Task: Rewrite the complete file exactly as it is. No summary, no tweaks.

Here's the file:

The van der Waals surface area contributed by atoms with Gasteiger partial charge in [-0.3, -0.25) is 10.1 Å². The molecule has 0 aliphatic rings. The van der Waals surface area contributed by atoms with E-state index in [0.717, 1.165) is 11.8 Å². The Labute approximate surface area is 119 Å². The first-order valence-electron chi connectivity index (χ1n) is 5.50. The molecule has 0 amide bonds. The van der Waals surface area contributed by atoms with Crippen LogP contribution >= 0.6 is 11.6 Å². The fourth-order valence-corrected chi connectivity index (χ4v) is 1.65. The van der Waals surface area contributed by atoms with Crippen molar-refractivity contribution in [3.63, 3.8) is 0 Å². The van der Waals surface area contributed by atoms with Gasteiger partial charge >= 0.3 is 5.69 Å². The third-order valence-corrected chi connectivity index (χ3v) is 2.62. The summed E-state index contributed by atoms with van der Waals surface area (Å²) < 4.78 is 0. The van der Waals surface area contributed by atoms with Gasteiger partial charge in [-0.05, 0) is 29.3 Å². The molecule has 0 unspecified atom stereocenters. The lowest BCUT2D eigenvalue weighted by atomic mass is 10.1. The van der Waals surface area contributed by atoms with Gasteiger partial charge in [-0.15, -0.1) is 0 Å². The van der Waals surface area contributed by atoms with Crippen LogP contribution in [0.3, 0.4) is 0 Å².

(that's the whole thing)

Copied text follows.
The van der Waals surface area contributed by atoms with Gasteiger partial charge in [-0.3, -0.25) is 10.1 Å². The molecule has 0 aliphatic rings. The van der Waals surface area contributed by atoms with E-state index in [0.717, 1.165) is 11.8 Å². The Labute approximate surface area is 119 Å². The first-order valence-electron chi connectivity index (χ1n) is 5.50. The molecule has 0 amide bonds. The van der Waals surface area contributed by atoms with Crippen LogP contribution >= 0.6 is 11.6 Å². The fourth-order valence-corrected chi connectivity index (χ4v) is 1.65. The van der Waals surface area contributed by atoms with Crippen molar-refractivity contribution in [3.63, 3.8) is 0 Å². The van der Waals surface area contributed by atoms with Gasteiger partial charge >= 0.3 is 5.69 Å². The third-order valence-corrected chi connectivity index (χ3v) is 2.62. The summed E-state index contributed by atoms with van der Waals surface area (Å²) < 4.78 is 0. The van der Waals surface area contributed by atoms with Gasteiger partial charge in [-0.05, 0) is 29.3 Å². The molecule has 0 unspecified atom stereocenters. The lowest BCUT2D eigenvalue weighted by atomic mass is 10.1. The van der Waals surface area contributed by atoms with Gasteiger partial charge in [-0.15, -0.1) is 0 Å². The van der Waals surface area contributed by atoms with Crippen LogP contribution in [0.3, 0.4) is 0 Å².